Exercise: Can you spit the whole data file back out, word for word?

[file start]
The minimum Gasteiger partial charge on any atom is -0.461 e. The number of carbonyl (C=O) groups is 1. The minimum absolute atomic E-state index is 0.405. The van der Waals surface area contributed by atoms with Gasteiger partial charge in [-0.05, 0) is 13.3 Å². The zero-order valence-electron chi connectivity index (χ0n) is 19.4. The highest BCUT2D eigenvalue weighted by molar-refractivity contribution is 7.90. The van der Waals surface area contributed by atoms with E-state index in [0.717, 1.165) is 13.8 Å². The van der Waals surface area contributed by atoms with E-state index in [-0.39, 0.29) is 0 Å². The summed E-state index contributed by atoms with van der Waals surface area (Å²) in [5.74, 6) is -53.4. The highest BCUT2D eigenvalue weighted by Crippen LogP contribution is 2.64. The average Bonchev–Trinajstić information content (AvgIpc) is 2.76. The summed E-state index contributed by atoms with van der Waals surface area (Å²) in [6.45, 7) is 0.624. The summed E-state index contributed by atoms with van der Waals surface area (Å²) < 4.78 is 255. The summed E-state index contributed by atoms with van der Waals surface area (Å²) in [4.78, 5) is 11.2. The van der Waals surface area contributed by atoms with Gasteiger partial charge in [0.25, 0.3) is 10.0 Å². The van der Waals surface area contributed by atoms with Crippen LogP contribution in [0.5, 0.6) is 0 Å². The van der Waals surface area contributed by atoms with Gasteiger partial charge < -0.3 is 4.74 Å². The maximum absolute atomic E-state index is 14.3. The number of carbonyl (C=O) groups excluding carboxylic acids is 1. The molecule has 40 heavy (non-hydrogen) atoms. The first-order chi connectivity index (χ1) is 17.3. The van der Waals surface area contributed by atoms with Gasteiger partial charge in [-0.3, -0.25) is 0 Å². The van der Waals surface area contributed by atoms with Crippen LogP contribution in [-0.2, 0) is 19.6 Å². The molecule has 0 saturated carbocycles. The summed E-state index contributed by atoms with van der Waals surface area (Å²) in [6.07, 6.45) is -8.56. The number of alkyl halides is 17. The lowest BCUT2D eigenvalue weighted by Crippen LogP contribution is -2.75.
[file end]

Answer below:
The minimum Gasteiger partial charge on any atom is -0.461 e. The number of carbonyl (C=O) groups is 1. The minimum absolute atomic E-state index is 0.405. The van der Waals surface area contributed by atoms with Gasteiger partial charge in [-0.05, 0) is 13.3 Å². The zero-order valence-electron chi connectivity index (χ0n) is 19.4. The highest BCUT2D eigenvalue weighted by molar-refractivity contribution is 7.90. The van der Waals surface area contributed by atoms with E-state index in [0.717, 1.165) is 13.8 Å². The van der Waals surface area contributed by atoms with E-state index in [-0.39, 0.29) is 0 Å². The summed E-state index contributed by atoms with van der Waals surface area (Å²) in [5.74, 6) is -53.4. The highest BCUT2D eigenvalue weighted by Crippen LogP contribution is 2.64. The average Bonchev–Trinajstić information content (AvgIpc) is 2.76. The summed E-state index contributed by atoms with van der Waals surface area (Å²) in [6.45, 7) is 0.624. The summed E-state index contributed by atoms with van der Waals surface area (Å²) < 4.78 is 255. The summed E-state index contributed by atoms with van der Waals surface area (Å²) in [4.78, 5) is 11.2. The van der Waals surface area contributed by atoms with Gasteiger partial charge in [0.25, 0.3) is 10.0 Å². The van der Waals surface area contributed by atoms with Crippen LogP contribution in [0.5, 0.6) is 0 Å². The van der Waals surface area contributed by atoms with Gasteiger partial charge < -0.3 is 4.74 Å². The maximum absolute atomic E-state index is 14.3. The number of carbonyl (C=O) groups excluding carboxylic acids is 1. The molecule has 40 heavy (non-hydrogen) atoms. The first-order chi connectivity index (χ1) is 17.3. The van der Waals surface area contributed by atoms with Gasteiger partial charge in [-0.3, -0.25) is 0 Å². The van der Waals surface area contributed by atoms with Crippen LogP contribution in [-0.2, 0) is 19.6 Å². The molecule has 0 saturated carbocycles. The summed E-state index contributed by atoms with van der Waals surface area (Å²) in [6.07, 6.45) is -8.56. The number of alkyl halides is 17. The lowest BCUT2D eigenvalue weighted by Crippen LogP contribution is -2.75.